My dad, Michael Peel, was a primary school head teacher. He was 44 when he started to experience memory problems and took early retirement at 50 due to 'stress'. He was an articulate and funny man, who inspired many children over the course of his career. At 56 he was formally diagnosed with Alzheimer’s disease. Sadly, my father passed away in May 2012 aged just 66.
After losing my father, I decided to raise money by running a marathon for YoungDementia UK. I had run two previous half marathons for other dementia charities, but a marathon presented a big personal challenge and I wanted to fundraise for a charity that supports younger people specifically. They are a relatively small charity, but they do brilliant work in terms of supporting younger people living with dementia and their families.
Originally I was only going to do one marathon – in Edinburgh – but things snowballed from there as I was determined to reach my fundraising target of £3000. I ended up running five marathons in three months. The first one was the Worcester marathon, then I completed the Stratford marathon a fortnight later. I ran the Edinburgh marathon in May 2013 in a personal best time of 3 hours 46 minutes. And then I ran two more within a fortnight, in Coventry and in Tenby.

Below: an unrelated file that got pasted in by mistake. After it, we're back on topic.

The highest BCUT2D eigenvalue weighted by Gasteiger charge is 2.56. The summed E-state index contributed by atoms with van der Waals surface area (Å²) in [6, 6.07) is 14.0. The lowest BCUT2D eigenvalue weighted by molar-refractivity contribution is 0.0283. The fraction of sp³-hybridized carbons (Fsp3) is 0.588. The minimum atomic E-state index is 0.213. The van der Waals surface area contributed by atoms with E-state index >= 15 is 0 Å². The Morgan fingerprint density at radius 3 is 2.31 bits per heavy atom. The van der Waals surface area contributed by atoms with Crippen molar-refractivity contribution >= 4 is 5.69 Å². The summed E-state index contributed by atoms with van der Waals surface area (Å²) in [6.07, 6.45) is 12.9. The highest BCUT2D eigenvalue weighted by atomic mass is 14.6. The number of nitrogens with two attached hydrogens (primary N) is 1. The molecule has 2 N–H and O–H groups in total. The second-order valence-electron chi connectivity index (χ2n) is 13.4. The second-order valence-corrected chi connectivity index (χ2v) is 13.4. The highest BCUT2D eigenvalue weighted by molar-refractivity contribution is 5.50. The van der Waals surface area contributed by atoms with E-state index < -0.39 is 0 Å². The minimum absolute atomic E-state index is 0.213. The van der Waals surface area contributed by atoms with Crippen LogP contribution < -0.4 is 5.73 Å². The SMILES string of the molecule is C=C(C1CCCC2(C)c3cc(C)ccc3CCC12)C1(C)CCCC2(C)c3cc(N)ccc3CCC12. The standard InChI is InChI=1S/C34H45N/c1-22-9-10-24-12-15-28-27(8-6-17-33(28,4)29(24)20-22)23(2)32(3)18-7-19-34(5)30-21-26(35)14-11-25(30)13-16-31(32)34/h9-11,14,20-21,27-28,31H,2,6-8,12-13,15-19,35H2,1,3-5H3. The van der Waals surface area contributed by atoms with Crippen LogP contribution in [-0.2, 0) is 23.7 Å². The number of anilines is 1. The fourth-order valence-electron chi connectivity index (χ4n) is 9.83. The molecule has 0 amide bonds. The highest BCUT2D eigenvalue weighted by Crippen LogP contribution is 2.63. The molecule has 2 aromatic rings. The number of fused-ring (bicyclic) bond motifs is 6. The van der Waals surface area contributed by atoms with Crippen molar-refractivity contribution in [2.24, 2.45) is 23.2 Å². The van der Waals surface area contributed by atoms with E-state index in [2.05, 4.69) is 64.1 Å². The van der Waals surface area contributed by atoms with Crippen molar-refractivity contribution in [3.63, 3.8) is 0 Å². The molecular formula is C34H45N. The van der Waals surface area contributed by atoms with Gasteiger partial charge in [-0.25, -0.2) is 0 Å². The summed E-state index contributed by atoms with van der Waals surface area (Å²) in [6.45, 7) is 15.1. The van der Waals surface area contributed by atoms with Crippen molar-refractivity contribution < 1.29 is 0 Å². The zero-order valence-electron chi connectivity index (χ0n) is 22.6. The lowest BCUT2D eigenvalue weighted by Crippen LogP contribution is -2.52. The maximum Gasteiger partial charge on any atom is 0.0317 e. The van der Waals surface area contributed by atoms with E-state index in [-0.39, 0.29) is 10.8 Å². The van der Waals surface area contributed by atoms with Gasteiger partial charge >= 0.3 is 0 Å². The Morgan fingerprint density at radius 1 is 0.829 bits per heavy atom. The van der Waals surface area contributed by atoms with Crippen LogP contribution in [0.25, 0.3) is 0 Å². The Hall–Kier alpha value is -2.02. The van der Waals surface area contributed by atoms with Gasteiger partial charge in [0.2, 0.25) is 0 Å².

In total I raised £3030 for YDUK by running the five marathons. Their work is so important because younger people with dementia are often overlooked because services and support are geared towards older people. YoungDementia UK is a brilliant charity because it stops younger people and their families from falling through the cracks and ensures they get the support they need.
- Professor Elizabeth Peel is Professor of Psychology and Social Change at the University of Worcester’s Institute of Health and Society. She has conducted two dementia research projects, funded by the British Academy, ‘Duties to Care’ (with Dr Rosie Harding) and ‘Dementia Talking’.